01. Juli 2019, 13:16 Uhr | Joachim Kroll
CEA-Leti's research activities cover the last two areas. "So far we've been using GPUs because there's nothing better," says Sabonnadiere. In the future, however, hardware architectures are needed that combine sensors, memory, CPU and GPU in a more balanced way on a single chip. Instead of integrating memory into the microcontroller, it might be more a matter of integrating computing units into memory. The reason is that CEA-Leti researchers have identified loading data into memory as the largest consumer of time and energy. Data transfer between memory and processor today costs much more than calculation, both in terms of time and energy consumption. Data transfer and memory access account for up to 90% of the system's energy consumption, and since applications such as artificial neural networks rely on large databases and simple computing operations, reducing data movement becomes critical.
Stacking memory on processors to shorten physical connections is part of CEA Leti's long-standing research into 3D circuits. The Institute is also pursuing new memory designs that enable addition, subtraction, and Boolean logic to be performed in SRAM. The space costs are negligible and, more importantly, the data never leaves the memory. These in-memory computing (IMC) processors have great potential for applications such as neural networks and cryptography.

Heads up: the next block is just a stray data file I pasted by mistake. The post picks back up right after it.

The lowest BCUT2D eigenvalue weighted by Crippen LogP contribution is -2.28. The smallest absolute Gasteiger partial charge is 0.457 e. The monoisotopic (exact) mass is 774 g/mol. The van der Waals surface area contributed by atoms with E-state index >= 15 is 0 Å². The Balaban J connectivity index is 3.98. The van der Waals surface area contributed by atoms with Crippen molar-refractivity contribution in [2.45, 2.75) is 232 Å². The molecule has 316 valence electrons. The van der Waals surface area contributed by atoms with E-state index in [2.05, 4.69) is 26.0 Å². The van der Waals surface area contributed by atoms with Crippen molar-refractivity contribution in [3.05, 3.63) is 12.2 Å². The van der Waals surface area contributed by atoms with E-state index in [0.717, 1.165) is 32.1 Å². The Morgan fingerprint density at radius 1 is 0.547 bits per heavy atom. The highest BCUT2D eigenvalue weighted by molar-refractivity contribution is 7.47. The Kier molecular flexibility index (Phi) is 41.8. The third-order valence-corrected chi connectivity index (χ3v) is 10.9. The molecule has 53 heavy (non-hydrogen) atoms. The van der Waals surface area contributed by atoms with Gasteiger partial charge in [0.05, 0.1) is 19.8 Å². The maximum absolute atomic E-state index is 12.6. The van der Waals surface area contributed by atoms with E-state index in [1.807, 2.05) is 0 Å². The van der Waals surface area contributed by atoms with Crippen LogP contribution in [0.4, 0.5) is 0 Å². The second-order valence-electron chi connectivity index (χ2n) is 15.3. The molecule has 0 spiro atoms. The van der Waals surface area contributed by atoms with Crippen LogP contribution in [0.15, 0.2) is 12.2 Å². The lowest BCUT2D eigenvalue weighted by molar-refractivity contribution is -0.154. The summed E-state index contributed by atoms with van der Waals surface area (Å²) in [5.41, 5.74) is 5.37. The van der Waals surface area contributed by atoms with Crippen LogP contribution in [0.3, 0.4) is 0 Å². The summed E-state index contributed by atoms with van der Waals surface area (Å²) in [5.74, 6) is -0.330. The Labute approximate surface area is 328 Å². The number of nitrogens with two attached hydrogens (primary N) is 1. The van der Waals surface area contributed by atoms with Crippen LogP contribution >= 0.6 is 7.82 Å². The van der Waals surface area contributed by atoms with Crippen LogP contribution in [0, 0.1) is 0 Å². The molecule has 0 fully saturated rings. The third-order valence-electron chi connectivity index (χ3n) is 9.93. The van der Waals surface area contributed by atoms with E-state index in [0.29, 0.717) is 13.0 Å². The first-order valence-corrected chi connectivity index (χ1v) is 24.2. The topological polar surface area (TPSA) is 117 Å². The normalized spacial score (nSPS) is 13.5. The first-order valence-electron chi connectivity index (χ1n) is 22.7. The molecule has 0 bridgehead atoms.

In the future, the integration of resistive non-volatile memories (NVMs) such as OxRAM and PCRAM on the chip in the immediate vicinity of CMOS operators will be sought in order to minimize data movement and even the merging of memory and processor elements into hybrid operators - an approach that would enable analog computations by, for example, interconnecting lines during an addition instead of performing the addition by memory operations.
These approaches are not general-purpose computer solutions. But they have great potential as flexible, cost-effective AI add-ons to traditional processors, with dramatically improved performance and energy efficiency in certain applications.
The start-up company Diabeloop is developing a system that controls the insulin pump for type 1 diabetics without the patients having to worry about blood glucose monitoring. The system uses a blood glucose sensor (Dexcom G6), which is worn on the arm like a patch for up to ten days and measures the glucose content of the tissue with a tiny needle. Every five minutes, the sensor sends the value to a handheld device that controls the insulin pump. The handset looks like a smartphone but is a proprietary device. The AI algorithm is pre-trained and adapts over time to the patient's individual response - some insulin works within 30 minutes, others within four hours.
Erik Huneker, CEO Diabeloop, with the DBLG1 system, consisting of blood glucose sensor, insulin pump and operating terminal.
The patient only has to tell the handset when he or she is eating, otherwise it displays the blood sugar level and autonomously regulates the insulin pump. This is particularly useful for patients at night. The system is currently in the approval process. The goals for further development are to extend battery life and to miniaturize the handset into a
wearable Smart Watch.